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Dan Leotta

Senior Engineer

Email

dfleotta@apl.washington.edu

Phone

206-616-6787

Education

B.S. Bioengineering, Syracuse University, 1982

M.S. Electrical Engineering, Massachusetts Institute of Technology, 1985

Ph.D. Bioengineering, University of Washington, 1998

Publications

2000-present and while at APL-UW

Histotripsy treatment of abscesses

Matula, T.J., Y.-N. Wang, T. Khokhlova, D.F. Leotta, J. Kucewicz, A.A. Brayman, M. Bruce, A.D. Maxwell, B.E. MacConaghy, G. Thomas, K. Richmond, K. Chan, and W. Monsky, "Histotripsy treatment of abscesses," in Proc., IEEE International Ultrasonics Symposium, 7-11 September, Las Vegas, NV, doi:10.1109/IUS46767.2020.9251683 (IEEE, 2020).

More Info

7 Sep 2020

Abscesses are walled-off collections of infected fluids containing pus and bacteria. They are often treated with percutaneous drainage in which a drainage catheter may be sutured in place for up to several weeks. Complications such as clogged drains or secondary infections require rehospitalization and wound management. Bacteria are susceptible to mechanical damage, and thus we hypothesize that histotripsy may be a potential new paradigm for treating abscesses noninvasively, without the need for long term catheterization and antibiotics. We developed a porcine animal model that recapitulates some of the features of human abscesses (including size and loculations). Boiling and cavitation histotripsy treatments were applied to subcutaneous and intramuscular abscesses in this porcine model. Ultrasound imaging was used to evaluate abscess maturity, for treatment monitoring and assessment of post-treatment outcomes. Disinfection was quantified by counting bacteria colonies from samples aspirated before and after treatment. Histopathological evaluation of the abscesses was performed to identify changes resulting from histotripsy treatment and potential collateral damage. The results of this pilot study suggest focused ultrasound may lead to a technology for in situ treatment of acoustically accessible abscesses.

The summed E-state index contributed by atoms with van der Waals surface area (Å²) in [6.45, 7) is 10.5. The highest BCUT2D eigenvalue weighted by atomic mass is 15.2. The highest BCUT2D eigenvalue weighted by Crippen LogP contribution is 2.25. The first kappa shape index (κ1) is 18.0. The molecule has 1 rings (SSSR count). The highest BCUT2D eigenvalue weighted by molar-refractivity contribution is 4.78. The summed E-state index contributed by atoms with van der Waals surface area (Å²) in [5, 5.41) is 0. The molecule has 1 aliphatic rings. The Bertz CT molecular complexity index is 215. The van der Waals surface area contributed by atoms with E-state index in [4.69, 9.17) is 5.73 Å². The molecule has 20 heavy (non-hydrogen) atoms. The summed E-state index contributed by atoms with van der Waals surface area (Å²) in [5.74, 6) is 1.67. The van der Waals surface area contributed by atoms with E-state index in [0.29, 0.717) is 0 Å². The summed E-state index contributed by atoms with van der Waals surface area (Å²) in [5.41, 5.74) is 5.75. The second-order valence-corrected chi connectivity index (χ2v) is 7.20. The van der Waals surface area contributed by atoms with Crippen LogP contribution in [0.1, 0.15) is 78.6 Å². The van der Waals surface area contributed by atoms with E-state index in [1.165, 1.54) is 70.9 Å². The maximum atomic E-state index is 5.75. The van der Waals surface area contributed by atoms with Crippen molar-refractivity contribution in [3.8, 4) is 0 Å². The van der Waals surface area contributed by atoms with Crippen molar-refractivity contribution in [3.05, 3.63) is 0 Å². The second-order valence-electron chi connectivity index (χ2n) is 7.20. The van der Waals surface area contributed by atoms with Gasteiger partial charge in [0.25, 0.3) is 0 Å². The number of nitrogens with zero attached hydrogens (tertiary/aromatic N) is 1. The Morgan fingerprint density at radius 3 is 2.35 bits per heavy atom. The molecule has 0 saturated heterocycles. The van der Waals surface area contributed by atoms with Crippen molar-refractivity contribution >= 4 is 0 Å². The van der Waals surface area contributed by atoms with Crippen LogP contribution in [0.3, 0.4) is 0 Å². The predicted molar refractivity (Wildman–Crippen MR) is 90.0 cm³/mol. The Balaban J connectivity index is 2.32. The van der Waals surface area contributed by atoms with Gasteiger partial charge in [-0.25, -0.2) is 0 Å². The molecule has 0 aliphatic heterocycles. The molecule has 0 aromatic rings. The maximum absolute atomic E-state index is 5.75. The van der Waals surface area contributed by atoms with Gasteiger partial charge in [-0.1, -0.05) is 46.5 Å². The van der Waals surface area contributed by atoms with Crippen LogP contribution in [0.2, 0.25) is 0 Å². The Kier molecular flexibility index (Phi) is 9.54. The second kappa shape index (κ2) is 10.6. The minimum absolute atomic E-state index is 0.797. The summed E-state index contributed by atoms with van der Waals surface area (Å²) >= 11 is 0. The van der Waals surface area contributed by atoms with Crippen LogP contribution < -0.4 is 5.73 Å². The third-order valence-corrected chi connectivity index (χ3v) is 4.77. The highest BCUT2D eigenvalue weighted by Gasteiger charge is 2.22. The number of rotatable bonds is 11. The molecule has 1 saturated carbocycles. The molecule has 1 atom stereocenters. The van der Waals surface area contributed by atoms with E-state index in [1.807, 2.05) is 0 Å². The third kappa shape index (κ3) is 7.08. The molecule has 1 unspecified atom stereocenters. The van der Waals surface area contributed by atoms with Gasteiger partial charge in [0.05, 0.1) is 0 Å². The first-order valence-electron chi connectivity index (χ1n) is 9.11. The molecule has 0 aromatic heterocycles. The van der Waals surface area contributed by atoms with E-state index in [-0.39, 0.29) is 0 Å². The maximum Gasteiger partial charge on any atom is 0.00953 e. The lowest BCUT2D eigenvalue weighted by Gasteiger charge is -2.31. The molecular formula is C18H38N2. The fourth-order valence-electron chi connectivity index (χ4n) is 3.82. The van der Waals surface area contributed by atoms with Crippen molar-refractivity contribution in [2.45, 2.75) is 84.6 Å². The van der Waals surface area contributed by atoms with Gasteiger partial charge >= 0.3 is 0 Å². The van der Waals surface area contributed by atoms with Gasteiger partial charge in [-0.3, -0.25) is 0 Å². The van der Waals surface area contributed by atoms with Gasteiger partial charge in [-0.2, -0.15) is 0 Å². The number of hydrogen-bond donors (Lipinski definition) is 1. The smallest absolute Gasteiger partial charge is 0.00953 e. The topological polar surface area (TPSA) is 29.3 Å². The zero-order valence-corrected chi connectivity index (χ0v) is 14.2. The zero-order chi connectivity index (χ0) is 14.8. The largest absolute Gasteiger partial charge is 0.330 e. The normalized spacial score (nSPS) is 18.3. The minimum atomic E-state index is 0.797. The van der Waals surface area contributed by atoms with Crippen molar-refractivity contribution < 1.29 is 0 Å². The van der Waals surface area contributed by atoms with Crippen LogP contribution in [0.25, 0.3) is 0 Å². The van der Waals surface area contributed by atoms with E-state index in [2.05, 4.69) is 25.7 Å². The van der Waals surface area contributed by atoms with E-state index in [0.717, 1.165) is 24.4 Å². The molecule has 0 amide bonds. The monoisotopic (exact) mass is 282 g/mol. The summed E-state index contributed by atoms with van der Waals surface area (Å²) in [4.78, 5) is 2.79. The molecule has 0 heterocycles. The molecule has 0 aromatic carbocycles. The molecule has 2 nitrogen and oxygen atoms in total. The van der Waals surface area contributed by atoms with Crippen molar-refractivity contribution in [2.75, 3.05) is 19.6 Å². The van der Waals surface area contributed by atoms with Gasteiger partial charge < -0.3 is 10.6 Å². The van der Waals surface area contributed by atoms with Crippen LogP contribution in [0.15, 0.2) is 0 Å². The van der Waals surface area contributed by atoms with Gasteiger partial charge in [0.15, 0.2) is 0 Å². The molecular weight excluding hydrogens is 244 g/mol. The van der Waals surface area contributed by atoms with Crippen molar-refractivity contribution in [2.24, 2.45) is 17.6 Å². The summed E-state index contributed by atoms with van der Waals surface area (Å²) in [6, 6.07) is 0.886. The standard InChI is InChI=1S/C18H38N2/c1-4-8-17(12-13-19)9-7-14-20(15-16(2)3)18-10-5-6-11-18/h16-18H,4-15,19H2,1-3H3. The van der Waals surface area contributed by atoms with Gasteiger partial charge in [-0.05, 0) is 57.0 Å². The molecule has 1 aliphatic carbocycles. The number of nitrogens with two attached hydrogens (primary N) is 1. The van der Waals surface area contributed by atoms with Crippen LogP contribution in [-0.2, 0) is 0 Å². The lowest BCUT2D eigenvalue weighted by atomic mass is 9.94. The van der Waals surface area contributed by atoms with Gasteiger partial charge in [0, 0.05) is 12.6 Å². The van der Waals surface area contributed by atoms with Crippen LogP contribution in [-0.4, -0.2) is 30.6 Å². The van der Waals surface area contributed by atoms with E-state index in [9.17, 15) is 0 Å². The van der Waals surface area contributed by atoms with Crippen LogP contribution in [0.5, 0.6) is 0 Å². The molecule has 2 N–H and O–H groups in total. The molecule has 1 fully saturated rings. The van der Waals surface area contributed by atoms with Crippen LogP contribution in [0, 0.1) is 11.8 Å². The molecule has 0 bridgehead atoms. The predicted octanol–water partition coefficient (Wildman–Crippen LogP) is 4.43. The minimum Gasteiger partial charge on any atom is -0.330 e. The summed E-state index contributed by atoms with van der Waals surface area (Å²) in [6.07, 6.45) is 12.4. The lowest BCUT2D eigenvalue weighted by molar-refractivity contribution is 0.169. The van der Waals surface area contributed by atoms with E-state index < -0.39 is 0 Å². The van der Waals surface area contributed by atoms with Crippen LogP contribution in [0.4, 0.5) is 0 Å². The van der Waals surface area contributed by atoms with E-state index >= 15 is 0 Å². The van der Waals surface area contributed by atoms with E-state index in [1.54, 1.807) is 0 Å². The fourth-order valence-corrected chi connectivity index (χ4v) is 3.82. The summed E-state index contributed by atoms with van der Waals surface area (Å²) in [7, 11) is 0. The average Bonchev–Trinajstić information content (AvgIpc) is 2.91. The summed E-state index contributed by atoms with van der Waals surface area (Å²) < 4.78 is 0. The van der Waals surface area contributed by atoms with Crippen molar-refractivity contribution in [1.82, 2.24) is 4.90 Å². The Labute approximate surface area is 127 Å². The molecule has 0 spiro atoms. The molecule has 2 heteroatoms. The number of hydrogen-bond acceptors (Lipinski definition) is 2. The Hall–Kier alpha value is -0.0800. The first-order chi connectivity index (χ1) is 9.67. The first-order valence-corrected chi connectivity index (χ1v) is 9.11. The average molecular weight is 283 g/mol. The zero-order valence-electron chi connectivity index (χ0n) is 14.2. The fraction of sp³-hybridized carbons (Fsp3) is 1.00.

Ultrasound imaging of abscesses before and during histotripsy treatment

Bruce, M., D.F. Leotta, Y.-N. Wang, T. Khokhlova, J. Kucewicz, A.D. Maxwell, K. Chan, W. Monsky, and T.J. Matula, "Ultrasound imaging of abscesses before and during histotripsy treatment," in Proc., IEEE International Ultrasonics Symposium, 7-11 September, Las Vegas, NV, doi:10.1109/IUS46767.2020.9251386 (IEEE, 2020).

More Info

7 Sep 2020

Abscesses are walled-off collections of infected fluids most often treated with percutaneous drains placed under CT guidance. Complications such as clogged drains or secondary infections require rehospitalization and wound management. Histotripsy treatment has the potential to eliminate the need for long term catheterization and antibiotics. The progression of abscess development has yet to be fully described. The objective of this study was to use the latest advances in non-contrast ultrasound technologies to characterize abscess development in a porcine animal model. Intramuscular or subcutaneous injections of bacteria plus dextran particles as an irritant led to identifiable abscesses over a 2- to 3-week period. Ultrasound imaging was performed at least weekly, in some cases with a 3D tracking device that provided quantifiable size and shape measurements. Abscess progression was also measured with a plane-wave Doppler mode providing increased sensitivity to low-velocity flows, while abscess stiffness was quantified using shear wave elastography. Most of the mature abscesses were characterized by a rounded core of varying echogenicity surrounded by a hypoechoic capsule that was highly vascularized on Doppler imaging. A treatable abscess was defined by its hypervascular rim and avascular core. Stiffness varied within the abscess but generally decreased over time. Abscess echogenicity, shape, stiffness and vascularity potentially provide features to identify lesions suitable for treatment.